The Committee also heard in Transport Now and in the Future[vi] about potential risks created by confusing regulatory differences between different jurisdictions. In London, for example, boroughs are individually responsible for the regulation of dockless bikes. This has resulted in different rules between boroughs and a lack of consistency for bike scheme providers and the people that use them. This situation must not be repeated for any shared e-scooter schemes that are rolled out.[vii] Harmonised regulation for e-scooters vehicles across cities, and indeed across the country, could help to improve users’ understanding of the regulation and adherence to it, and therefore safety. There is also a risk that e-scooters may replace active travel (walking and cycling) and the health benefits this can bring. It is essential that this risk is minimised.


Use of e-scooters in the urban environment


The Committee has not heard evidence to determine exactly which types of micromobility vehicles should be permitted on different categories of roads or cycle lanes and cycle tracks. The Committee is clear, however, that e-scooters should not be used on pavements due to risks to pedestrians.

The Committee also believes that micromobility vehicles should be allowed on the roads only if strong, clear and consistent regulation is put in place beforehand to ensure that the safety risks of this form of transport are managed.


Pavements already designated for shared use with cycle facilities need careful consideration. Some of these shared use pavements are designed as a safety measure to avoid dangerous junctions. The importance of improving the quality of cycle infrastructure as a whole and considering the safety of all road and pavement users, is further highlighted if e-scooters are to be introduced. The Committee’s investigation into accessible and inclusive transport in London drew particular attention to the negative impact that poorly designed shared space can have on disabled and older people.[viii]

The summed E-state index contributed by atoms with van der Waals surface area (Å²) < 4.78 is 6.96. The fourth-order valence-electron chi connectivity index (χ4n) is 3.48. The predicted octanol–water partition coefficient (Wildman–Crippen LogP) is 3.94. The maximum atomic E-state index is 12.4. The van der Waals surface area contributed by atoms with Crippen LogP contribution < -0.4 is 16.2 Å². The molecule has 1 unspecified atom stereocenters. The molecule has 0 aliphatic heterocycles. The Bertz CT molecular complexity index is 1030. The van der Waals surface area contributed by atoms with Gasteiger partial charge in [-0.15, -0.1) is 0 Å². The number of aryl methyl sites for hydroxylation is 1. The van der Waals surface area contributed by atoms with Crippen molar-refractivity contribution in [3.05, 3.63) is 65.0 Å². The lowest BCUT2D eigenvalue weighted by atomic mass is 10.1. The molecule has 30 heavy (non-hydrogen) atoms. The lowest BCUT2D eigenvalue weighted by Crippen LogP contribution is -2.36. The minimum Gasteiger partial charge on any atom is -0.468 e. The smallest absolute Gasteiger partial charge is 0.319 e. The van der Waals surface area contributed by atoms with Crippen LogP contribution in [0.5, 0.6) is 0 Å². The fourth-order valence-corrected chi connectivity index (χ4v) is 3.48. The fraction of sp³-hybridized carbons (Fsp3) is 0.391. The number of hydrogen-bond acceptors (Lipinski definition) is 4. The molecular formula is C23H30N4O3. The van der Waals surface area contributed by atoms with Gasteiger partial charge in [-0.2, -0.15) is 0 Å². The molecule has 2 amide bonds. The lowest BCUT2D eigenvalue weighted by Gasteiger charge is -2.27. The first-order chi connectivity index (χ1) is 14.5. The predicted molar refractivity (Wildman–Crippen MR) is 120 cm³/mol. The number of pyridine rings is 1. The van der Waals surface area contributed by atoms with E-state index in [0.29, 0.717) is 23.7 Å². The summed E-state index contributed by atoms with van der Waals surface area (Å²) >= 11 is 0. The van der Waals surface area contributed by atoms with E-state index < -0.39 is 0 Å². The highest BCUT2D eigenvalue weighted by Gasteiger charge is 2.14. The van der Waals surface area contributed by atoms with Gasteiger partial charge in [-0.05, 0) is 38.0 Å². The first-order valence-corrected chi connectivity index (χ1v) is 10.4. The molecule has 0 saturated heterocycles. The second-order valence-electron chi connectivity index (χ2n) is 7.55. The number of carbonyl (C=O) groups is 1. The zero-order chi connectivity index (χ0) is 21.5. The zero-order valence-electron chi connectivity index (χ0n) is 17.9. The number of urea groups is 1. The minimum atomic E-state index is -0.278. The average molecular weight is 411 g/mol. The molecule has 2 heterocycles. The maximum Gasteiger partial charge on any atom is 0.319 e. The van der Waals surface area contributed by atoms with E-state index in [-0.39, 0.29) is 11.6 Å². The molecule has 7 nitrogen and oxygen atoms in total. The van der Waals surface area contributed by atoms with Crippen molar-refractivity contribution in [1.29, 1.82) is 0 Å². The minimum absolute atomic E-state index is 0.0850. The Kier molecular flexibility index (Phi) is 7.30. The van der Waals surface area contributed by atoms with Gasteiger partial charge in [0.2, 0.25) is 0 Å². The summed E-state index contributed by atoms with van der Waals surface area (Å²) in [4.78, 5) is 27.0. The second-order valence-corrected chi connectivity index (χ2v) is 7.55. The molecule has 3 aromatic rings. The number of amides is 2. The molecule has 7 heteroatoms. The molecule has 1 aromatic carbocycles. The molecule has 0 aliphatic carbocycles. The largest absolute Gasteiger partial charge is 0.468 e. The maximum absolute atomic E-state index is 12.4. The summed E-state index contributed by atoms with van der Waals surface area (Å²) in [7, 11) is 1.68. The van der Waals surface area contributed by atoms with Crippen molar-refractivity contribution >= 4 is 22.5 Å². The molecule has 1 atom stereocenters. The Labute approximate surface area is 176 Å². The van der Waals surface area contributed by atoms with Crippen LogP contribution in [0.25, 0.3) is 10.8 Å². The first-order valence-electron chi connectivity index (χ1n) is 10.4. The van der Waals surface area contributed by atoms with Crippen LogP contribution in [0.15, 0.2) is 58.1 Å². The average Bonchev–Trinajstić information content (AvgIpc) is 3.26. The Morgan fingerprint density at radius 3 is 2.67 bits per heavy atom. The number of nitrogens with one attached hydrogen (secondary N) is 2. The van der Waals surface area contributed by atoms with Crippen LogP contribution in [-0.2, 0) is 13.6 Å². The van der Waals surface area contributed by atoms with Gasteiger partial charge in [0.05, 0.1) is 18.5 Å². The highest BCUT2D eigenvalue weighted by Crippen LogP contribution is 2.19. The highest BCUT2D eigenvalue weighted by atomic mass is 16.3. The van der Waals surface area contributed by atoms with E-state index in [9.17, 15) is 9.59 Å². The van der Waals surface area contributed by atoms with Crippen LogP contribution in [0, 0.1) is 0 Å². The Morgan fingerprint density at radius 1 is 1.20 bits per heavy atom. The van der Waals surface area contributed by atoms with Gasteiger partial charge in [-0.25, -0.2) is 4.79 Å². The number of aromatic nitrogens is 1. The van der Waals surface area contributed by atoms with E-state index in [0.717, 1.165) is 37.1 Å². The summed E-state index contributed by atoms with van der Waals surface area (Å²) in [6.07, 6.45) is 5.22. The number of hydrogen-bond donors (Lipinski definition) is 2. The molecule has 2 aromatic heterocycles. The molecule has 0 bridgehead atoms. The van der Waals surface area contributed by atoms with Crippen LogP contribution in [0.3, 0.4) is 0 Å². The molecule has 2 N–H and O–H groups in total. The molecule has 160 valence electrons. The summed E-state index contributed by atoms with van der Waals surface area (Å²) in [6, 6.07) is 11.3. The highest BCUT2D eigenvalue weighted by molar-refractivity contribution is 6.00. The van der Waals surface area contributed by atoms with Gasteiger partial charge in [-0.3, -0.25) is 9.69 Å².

It is also vital that shared micromobility schemes, including e-scooters, are provided with adequate parking space and users are incentivised to leave these vehicles in places that do not obstruct pavements or roads: vehicles left on the pavement can have particularly negative consequences for older people and disabled people, such as those using a wheelchair or visually impaired people. As the Committee heard in its investigation, From Step-Free to Stress-Free,[ix] careless abandonment of dockless bikes can eventually make blind and partially sighted people unwilling to leave their homes for fear of collisions or serious harm. There is the potential for this problem to grow if numbers and types of e-scooters proliferate without adequate regulation.


Further information


You can access the Committee’s work referenced in this response at the links below:


June 2020



[ii] London Assembly Transport Committee, Transport Now and in the Future, 2020.

[iii] London Assembly Transport Committee, From Step-Free to Stress-Free: Accessible and inclusive transport in London, 2020.

[iv] London Assembly Transport Committee, Transport Now and in the Future, 2020.

[v] Ibid.

[vi] Ibid.


[viii] London Assembly Transport Committee, From Step-Free to Stress-Free: Accessible and inclusive transport in London, 2020.

[ix] Ibid.